Restraint and Isolation Policy and Procedures
The purpose of these procedures is to ensure that every student receiving special education services is not subject to unreasonable, unsafe, and unwarranted use of isolation and restraint practices. The goal of Alcoa City Schools is to implement positive behavioral support and intervention to reduce the use of isolation and restraint. Any faculty or staff that uses isolation or restraint must be trained and certified in the district’s chosen method, Certified Restraint Training.
More information can be found here.
Continuum of Services of Explanation
1. The general education classroom with additional support services: The child remains in the general education classroom. The teacher and/or child is provided with special education and supplies, special transportation, paraprofessional services, or other supportive services. The general education classroom teacher or paraprofessionsl conducts classroom activities while the special education teacher or therapist works with the general education classroom teacher or paraprofessional conducts classroom activities while the special education teacher or therapist works with the general education classroom teacher or paraprofessional to implement the IEP.
2. The general education classroom with direct services from special education personnel: The child remains in the general education classroom. Special education personnel works with the general education classroom teacher and provides instruction in the general education class to an eligible child whose identified needs can be met with part-time support. The instruction may be on an individual or small group basis and is always coordinated with the general education class activities.
3. The general educational environment with special education itinerant or resource support: The child receives as much of the general education classroom instruction as appropriate. Additional educational experiences are provided by special education personnel in a pull-out program designed to meet identified needs. the duration of time spent with the special education personnel is determined by the degree of intervention necessary to meet the child's needs. The instruction may be provided on an individual or small group basis and is always coordinated with the general education class activities.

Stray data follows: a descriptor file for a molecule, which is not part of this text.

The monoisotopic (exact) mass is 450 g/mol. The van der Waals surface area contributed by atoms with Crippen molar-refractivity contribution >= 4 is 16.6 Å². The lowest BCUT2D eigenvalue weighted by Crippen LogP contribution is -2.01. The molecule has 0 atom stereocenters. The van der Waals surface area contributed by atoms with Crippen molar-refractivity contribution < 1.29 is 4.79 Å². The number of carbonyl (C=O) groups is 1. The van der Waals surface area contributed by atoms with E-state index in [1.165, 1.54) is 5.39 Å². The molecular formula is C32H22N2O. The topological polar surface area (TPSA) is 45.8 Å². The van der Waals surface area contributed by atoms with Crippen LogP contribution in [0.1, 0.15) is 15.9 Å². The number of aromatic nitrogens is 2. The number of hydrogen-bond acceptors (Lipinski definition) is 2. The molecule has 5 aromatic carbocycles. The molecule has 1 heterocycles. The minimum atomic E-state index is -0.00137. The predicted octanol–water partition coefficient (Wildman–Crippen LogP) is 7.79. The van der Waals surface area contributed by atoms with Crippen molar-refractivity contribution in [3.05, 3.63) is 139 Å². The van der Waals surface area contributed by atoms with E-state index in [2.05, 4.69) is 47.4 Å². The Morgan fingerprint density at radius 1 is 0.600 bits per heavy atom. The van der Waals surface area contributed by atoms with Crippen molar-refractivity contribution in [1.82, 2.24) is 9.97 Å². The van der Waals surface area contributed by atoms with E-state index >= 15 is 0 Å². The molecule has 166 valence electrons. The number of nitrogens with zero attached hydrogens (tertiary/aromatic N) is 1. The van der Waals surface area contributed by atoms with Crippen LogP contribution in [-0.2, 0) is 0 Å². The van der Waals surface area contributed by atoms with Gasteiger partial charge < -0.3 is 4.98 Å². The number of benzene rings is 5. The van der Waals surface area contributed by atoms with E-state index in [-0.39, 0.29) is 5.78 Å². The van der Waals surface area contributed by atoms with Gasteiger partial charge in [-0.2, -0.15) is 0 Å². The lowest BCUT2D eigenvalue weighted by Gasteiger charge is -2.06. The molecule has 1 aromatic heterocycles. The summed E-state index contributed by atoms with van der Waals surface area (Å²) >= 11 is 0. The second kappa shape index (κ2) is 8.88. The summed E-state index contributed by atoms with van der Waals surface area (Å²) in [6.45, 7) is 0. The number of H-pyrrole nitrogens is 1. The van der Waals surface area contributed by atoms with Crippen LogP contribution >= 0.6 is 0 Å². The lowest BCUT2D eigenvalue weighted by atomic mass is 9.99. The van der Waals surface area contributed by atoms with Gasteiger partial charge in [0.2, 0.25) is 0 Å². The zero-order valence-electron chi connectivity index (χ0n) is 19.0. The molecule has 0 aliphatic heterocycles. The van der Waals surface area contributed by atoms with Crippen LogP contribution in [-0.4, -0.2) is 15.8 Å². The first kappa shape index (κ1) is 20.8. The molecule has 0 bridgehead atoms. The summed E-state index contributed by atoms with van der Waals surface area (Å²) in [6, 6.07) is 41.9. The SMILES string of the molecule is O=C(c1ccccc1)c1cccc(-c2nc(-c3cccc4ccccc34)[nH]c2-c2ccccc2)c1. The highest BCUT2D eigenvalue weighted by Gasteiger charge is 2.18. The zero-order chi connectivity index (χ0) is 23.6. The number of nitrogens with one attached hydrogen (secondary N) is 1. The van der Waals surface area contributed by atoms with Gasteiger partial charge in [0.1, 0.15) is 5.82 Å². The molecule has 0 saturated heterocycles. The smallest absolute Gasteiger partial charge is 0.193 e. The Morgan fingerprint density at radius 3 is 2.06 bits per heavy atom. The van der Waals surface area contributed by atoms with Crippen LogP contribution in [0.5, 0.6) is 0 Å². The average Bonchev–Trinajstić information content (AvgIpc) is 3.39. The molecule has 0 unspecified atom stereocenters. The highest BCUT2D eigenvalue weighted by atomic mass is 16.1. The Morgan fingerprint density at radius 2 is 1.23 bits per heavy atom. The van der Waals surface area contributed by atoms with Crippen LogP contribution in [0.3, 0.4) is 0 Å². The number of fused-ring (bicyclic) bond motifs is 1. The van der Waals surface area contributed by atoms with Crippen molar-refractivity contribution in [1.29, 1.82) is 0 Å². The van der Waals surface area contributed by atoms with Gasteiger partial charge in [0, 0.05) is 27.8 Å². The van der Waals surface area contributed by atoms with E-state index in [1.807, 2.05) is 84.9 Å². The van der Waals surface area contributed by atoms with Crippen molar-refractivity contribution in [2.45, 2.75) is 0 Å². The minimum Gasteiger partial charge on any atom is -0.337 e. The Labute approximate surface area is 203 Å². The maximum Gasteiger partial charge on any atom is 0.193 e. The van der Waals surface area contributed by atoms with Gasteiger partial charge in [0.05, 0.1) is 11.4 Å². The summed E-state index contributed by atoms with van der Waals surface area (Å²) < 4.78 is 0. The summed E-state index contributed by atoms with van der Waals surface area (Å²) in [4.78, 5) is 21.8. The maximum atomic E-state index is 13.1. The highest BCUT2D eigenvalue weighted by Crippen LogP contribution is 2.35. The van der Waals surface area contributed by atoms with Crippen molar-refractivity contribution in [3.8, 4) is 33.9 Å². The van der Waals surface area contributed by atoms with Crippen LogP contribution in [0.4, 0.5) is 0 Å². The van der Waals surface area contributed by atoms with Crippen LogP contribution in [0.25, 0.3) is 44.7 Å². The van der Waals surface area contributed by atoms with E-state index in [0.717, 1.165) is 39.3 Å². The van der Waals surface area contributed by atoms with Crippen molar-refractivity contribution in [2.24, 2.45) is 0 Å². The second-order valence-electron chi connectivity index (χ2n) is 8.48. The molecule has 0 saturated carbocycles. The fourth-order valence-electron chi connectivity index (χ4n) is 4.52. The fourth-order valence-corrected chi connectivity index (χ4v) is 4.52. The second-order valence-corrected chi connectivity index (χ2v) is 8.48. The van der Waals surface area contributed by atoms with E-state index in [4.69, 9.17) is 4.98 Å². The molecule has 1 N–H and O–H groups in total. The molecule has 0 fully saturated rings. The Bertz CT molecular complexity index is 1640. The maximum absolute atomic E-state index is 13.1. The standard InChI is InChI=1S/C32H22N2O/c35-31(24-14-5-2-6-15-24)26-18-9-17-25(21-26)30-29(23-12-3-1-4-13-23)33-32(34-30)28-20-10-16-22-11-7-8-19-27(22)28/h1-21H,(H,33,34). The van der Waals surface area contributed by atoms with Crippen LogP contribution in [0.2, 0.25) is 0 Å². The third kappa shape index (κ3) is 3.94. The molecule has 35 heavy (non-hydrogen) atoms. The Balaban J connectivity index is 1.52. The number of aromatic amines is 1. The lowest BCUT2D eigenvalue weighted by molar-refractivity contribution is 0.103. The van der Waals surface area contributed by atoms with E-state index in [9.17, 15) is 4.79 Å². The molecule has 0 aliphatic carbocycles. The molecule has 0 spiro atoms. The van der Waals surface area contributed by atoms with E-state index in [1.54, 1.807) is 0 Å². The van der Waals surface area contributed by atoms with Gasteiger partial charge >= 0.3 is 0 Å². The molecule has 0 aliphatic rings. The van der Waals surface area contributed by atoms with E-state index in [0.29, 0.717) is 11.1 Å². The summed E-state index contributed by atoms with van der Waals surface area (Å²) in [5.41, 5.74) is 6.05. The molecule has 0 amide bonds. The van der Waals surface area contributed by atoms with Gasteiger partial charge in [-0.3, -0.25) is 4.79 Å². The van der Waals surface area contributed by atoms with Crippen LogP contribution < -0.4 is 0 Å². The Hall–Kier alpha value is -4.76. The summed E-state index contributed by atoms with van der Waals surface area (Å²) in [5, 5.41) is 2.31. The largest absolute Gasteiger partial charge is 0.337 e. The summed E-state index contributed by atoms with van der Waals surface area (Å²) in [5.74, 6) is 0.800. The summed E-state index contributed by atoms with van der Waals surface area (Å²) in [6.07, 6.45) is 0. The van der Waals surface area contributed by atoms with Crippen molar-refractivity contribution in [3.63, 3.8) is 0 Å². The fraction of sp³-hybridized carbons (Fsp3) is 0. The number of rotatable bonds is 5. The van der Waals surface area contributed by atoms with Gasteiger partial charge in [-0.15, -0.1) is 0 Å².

4. The general education environment with self-contained classroom support: The child receives any general education classroom instruction from which he or she can benefit. The Majority of instruction is provided in a self-contained classroom. Integration with nondisabled peers may occur in the general education classroom, and in non-academic and extra-curricular activities as determined by the IEP Team.
5. Full-time instruction in a separate day school: The child receives all instruction in a separate day school. These experiences are supplemented by involvement in those parts of the general education school program that are appropriate.
6. Home or hospital instruction: The home or hospital program consists of instructional and/or supportive services provided by the school to a child in his home, in a convalescent home, or in a hospital.
7. Residential/institutional services: The child resides in or receives all instruction in an institutional setting involvement with nondisabled peers is provided as indicated in the IEP.
Child Find Activities
ACS conducts on-going child find activities in various ways. Alcoa City uses several methods to locate, identify, and evaluate any child suspected of having a disability. Documentation of these activities is on file. These are summarized below:
Each year Child Find statements are placed in our local newspaper, posted on our School/Community TV-Station Channel 3, on our website, and on social media.
Brochures are distributed throughout the community in various business locations, churches, community centers (MLK Center), Dr.’s offices, Child/Day care centers, and other agencies such as Head Start and TEIS.
Letters are placed in the Homeschool packets for those parents registering for homeschool with Alcoa.
Screening activities are conducted each year in conjunction with our Voluntary Pre-k programs and our Kindergarten programs. Letters are sent home to all Alcoa students and this activity is advertised throughout the community in the above manner.
Intervention activities are conducted throughout the schools through the RTI programs that will locate students that may not be progressing as compared to typical peers.
Mary Beth Warwick
Director of Special Education
524 Faraday Street
Alcoa, TN 37701
(865) 984-0531 Ext. 1200